Two top officials who helped perpetuate what federal authorities are calling the densest Ponzi scheme ever will plead guilty to investment fraud and other criminal charges for their roles in the Lexington-based operation.
U.S. Attorney’s Office officials announced Friday that former Zeek Rewards chief operating officer Dawn Wright-Olivares and master programmer Daniel C. Olivares, her stepson, agreed to terms on charges that they helped raise more than $850 million by deceiving 2.2 million users throughout the world.
The company’s top executive and Davidson County resident, Paul Burks, has not been charged criminally, but was referenced in court documents. Burks, 66, who lives near Wallburg, settled with the U.S. Securities and Exchange Commission last year for $4 million on civil charges related to the alleged fraud.
The SEC shut down Zeek Rewards and parent company Rex Venture Group last August, and a court-appointed receiver is collecting money for more than 100,000 claimants who lost money.
Plea agreements released Friday show Wright-Olivares, 45, of Clarksville, Ark., will plead guilty to investment fraud conspiracy and tax fraud conspiracy, while Olivares, 31, also of Clarksville, will plead guilty to investment fraud conspiracy. Each charge carries a maximum prison term of five years and a $250,000 fine, according to a bill of information filed in U.S. District Court in Charlotte.
Wright-Olivares’ tax fraud conspiracy charge stems from new allegations that she, the company and other insiders:
• Paid themselves large salaries and other payments without keeping accurate or complete records.
Used multiple bank accounts and Internet-based “e-wallets” in the U.S. and abroad without keeping accurate or complete records.
• Failed to file any corporate tax returns or corporate tax payments with the Internal Revenue Service.
Also, in 2007, Wright-Olivares and other insiders reported to the IRS that they paid affiliates more than $108 million, while Zeek Rewards actually paid out less than about $13 million that year, according to the bill of information.
The criminal charges were filed in parallel to a civil action, issued by the SEC, that will force the two to forfeit millions of dollars tied to investor payments. Wright-Olivares, who served as Zeek’s principal marketer, will forfeit at least $8.1 million, while Olivares, the chief architect for the company’s databases, will pay at least $3.2 million to settle the charges. Those amounts reflect their ill-gotten gains, said Stephen Cohen, an associate director in the SEC’s Division of Enforcement.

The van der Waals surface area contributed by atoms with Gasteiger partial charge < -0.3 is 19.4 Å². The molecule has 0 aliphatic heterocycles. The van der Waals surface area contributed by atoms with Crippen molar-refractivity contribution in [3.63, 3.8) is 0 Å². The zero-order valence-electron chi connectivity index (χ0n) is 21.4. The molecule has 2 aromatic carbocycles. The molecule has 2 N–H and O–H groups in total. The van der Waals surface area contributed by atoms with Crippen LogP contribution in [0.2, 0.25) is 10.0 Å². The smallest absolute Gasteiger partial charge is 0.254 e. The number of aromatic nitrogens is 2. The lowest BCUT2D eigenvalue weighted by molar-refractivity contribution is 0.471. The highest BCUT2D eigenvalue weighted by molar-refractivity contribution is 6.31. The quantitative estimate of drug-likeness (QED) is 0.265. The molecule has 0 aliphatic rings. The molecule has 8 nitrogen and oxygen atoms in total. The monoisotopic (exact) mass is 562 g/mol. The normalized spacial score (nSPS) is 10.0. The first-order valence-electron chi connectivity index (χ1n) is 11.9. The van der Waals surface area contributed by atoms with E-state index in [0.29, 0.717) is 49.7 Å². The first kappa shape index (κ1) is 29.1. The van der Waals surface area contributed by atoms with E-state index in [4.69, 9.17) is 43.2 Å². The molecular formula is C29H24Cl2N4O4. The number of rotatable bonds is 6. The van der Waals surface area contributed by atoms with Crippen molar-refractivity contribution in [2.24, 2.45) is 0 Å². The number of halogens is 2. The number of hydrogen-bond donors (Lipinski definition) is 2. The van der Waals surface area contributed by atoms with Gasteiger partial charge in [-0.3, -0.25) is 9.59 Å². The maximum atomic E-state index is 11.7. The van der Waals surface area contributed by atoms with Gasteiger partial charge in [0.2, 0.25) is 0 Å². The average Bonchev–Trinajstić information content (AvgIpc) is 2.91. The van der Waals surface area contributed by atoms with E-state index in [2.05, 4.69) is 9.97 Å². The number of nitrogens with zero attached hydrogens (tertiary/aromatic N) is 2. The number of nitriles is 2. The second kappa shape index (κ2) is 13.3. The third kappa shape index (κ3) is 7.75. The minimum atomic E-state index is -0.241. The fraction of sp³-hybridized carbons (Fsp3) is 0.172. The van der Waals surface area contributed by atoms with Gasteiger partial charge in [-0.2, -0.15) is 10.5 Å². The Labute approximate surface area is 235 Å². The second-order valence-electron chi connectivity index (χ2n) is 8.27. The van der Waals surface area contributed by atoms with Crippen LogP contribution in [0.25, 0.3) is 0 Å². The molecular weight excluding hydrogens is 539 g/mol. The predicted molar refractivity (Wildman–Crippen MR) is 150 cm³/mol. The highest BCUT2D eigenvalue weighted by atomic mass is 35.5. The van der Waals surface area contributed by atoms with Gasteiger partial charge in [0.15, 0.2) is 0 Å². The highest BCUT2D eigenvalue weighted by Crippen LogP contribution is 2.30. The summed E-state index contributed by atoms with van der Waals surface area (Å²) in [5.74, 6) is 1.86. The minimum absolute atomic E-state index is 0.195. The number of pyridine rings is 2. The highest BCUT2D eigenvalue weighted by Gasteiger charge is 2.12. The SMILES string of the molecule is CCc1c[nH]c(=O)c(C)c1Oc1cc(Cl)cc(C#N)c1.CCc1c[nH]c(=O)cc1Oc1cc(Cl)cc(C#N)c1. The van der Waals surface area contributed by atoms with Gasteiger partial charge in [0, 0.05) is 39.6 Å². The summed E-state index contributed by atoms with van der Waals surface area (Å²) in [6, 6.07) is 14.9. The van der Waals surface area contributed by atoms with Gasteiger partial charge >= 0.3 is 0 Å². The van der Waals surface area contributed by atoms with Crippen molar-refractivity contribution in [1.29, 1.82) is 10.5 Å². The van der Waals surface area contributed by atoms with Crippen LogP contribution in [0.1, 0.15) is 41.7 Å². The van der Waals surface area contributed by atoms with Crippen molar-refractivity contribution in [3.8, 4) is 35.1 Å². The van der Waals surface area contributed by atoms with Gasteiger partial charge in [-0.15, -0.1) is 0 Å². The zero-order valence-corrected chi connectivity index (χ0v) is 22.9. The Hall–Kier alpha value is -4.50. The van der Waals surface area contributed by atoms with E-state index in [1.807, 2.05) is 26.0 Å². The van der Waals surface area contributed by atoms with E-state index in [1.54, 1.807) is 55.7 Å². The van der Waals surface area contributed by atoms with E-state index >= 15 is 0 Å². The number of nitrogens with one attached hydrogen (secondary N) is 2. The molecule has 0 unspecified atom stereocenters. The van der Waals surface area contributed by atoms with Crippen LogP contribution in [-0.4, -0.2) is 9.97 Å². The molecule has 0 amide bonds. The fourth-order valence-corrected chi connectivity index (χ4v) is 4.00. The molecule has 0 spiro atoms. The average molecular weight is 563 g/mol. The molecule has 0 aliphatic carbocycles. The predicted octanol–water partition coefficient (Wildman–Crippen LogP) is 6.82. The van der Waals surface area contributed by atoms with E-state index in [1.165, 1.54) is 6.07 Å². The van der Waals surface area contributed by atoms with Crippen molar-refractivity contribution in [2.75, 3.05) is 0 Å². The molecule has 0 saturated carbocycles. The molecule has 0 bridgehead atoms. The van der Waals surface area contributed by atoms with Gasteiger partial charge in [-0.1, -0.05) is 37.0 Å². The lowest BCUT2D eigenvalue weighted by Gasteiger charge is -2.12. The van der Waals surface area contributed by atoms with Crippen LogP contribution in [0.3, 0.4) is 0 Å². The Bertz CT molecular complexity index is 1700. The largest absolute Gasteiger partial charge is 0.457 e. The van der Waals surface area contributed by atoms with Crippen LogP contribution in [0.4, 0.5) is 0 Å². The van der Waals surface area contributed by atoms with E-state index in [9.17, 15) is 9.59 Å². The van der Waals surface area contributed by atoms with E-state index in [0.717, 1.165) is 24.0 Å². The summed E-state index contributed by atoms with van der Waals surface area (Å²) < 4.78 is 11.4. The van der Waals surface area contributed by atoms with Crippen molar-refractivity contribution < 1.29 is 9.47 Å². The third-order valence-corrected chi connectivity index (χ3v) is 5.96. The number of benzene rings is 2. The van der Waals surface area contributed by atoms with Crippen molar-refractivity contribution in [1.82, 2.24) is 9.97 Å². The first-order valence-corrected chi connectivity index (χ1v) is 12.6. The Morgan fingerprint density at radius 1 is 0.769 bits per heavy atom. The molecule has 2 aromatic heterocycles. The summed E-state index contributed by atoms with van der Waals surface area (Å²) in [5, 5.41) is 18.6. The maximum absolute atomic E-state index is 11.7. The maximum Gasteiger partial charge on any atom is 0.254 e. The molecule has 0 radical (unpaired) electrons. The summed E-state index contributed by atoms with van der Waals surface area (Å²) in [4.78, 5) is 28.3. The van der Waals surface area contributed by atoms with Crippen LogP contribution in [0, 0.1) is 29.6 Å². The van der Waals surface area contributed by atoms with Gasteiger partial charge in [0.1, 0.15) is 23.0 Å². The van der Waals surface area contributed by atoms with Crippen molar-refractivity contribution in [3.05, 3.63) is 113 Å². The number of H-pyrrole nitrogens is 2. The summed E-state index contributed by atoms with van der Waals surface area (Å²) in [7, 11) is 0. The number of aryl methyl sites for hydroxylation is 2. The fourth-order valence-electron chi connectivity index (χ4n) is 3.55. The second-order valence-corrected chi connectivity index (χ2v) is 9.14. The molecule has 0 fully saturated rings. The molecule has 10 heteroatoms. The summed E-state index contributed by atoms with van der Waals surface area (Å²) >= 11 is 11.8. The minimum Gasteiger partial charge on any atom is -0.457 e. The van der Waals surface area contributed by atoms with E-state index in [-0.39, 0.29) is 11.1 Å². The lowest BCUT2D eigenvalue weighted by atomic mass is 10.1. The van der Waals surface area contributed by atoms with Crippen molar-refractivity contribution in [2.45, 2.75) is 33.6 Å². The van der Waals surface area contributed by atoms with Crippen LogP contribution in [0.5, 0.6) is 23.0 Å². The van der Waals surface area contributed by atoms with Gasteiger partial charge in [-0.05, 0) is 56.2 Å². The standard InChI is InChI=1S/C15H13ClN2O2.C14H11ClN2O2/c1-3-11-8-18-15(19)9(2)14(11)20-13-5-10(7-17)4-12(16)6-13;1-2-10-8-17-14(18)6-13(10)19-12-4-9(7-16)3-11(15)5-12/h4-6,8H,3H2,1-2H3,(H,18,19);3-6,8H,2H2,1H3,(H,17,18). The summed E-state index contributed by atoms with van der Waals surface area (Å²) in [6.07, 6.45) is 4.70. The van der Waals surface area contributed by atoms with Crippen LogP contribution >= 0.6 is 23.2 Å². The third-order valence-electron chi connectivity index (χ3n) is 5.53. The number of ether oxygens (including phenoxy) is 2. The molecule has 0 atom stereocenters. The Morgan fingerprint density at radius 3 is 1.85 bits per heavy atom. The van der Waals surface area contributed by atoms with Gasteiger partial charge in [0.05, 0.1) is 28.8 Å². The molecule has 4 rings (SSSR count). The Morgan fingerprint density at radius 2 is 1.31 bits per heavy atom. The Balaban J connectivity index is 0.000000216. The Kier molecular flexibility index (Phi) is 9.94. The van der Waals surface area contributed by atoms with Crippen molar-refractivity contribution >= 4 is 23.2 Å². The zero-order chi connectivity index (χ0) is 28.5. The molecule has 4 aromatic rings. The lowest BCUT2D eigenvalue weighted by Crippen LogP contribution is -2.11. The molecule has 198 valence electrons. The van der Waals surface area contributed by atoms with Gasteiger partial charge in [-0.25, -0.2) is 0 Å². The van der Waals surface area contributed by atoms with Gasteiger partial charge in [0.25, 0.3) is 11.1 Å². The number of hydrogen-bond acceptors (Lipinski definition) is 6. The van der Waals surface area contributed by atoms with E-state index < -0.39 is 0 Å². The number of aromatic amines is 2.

“After they learned Zeek Rewards was under investigation by law enforcement, they accepted substantial sums of money from the scheme while keeping investors in the dark about its imminent collapse,” Cohen said in a statement.
Promoted as the advertising division of the penny auction website Zeekler.com, Zeek Rewards affiliates essentially invested by purchasing large quantities of bids for the auction site. Most affiliates then sold or gave away those bids to new auction users and placed daily advertisements online, enabling them to share in the company’s daily net profits.
However, the SEC alleged new Zeek Rewards affiliates weren’t buying into a legitimate business model, but rather financing earlier investors’ paychecks. The SEC claimed that about 98 percent of the company’s revenues — and subsequent daily net profits — were derived from new affiliates, rather than actual retail purchases on the penny auction site, according the SEC’s original complaint on Aug. 17, 2012.
Conspirator ‘P.B.’ listed in documents
While Burks was not directly named in any filings, court documents list an unindicted co-conspirator and company owner as “P.B.,” who authorities say was equally responsible for deceiving users and perpetuating the tax fraud allegations.
Lia Bantavani, a public affairs officer with the U.S. Attorney’s Office in Charlotte, said the office does not comment on pending investigations, but said the investigation is ongoing.
Documents allege “P.B.,” Wright-Olivares and other co-conspirators took several steps to conceal the true nature of Zeek Rewards as the alleged scheme grew, including attempting to eliminate specific terms like “return on investment” and “compounding” from the company’s literature. Authorities say “P.B.” also provided “bogus daily net profit” figures to Olivares that usually equated to what the company pledged to its investors.